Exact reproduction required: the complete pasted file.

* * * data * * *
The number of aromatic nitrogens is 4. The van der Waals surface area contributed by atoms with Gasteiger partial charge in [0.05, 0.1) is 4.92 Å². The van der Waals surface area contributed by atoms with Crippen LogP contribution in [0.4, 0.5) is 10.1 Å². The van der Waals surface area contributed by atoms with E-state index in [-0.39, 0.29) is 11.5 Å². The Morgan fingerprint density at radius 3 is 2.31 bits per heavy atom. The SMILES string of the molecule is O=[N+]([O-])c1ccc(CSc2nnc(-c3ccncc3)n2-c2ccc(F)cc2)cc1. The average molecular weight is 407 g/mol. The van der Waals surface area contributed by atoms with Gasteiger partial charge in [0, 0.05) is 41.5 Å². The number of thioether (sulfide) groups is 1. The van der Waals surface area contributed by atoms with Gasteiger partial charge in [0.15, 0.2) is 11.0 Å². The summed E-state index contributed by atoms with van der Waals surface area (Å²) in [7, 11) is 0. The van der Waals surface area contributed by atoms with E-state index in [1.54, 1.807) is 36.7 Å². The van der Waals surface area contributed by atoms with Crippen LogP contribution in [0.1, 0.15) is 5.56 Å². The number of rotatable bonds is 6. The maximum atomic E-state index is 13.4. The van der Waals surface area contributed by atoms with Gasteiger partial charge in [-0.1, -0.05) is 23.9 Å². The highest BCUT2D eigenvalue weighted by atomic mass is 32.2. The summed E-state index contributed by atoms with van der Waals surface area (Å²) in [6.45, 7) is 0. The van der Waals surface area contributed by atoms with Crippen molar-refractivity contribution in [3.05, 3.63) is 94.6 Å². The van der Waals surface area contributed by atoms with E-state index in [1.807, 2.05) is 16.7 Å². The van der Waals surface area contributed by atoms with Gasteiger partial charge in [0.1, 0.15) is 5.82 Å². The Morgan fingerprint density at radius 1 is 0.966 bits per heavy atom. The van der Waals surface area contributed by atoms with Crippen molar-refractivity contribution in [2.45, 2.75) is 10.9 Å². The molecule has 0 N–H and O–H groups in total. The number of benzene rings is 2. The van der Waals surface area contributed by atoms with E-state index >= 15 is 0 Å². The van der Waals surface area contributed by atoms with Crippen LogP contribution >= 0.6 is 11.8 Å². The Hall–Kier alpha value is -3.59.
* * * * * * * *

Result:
The number of aromatic nitrogens is 4. The van der Waals surface area contributed by atoms with Gasteiger partial charge in [0.05, 0.1) is 4.92 Å². The van der Waals surface area contributed by atoms with Crippen LogP contribution in [0.4, 0.5) is 10.1 Å². The van der Waals surface area contributed by atoms with E-state index in [-0.39, 0.29) is 11.5 Å². The Morgan fingerprint density at radius 3 is 2.31 bits per heavy atom. The SMILES string of the molecule is O=[N+]([O-])c1ccc(CSc2nnc(-c3ccncc3)n2-c2ccc(F)cc2)cc1. The average molecular weight is 407 g/mol. The van der Waals surface area contributed by atoms with Gasteiger partial charge in [0, 0.05) is 41.5 Å². The number of thioether (sulfide) groups is 1. The van der Waals surface area contributed by atoms with Gasteiger partial charge in [0.15, 0.2) is 11.0 Å². The summed E-state index contributed by atoms with van der Waals surface area (Å²) in [7, 11) is 0. The van der Waals surface area contributed by atoms with E-state index in [1.54, 1.807) is 36.7 Å². The van der Waals surface area contributed by atoms with Crippen LogP contribution in [0.1, 0.15) is 5.56 Å². The number of rotatable bonds is 6. The maximum atomic E-state index is 13.4. The van der Waals surface area contributed by atoms with Gasteiger partial charge in [-0.1, -0.05) is 23.9 Å². The highest BCUT2D eigenvalue weighted by atomic mass is 32.2. The summed E-state index contributed by atoms with van der Waals surface area (Å²) in [6.45, 7) is 0. The van der Waals surface area contributed by atoms with Crippen molar-refractivity contribution in [3.05, 3.63) is 94.6 Å². The van der Waals surface area contributed by atoms with E-state index in [1.807, 2.05) is 16.7 Å². The van der Waals surface area contributed by atoms with Gasteiger partial charge in [0.1, 0.15) is 5.82 Å². The Morgan fingerprint density at radius 1 is 0.966 bits per heavy atom. The van der Waals surface area contributed by atoms with Crippen molar-refractivity contribution in [2.45, 2.75) is 10.9 Å². The molecule has 0 N–H and O–H groups in total. The number of benzene rings is 2. The van der Waals surface area contributed by atoms with E-state index >= 15 is 0 Å². The van der Waals surface area contributed by atoms with Crippen LogP contribution >= 0.6 is 11.8 Å². The Hall–Kier alpha value is -3.59.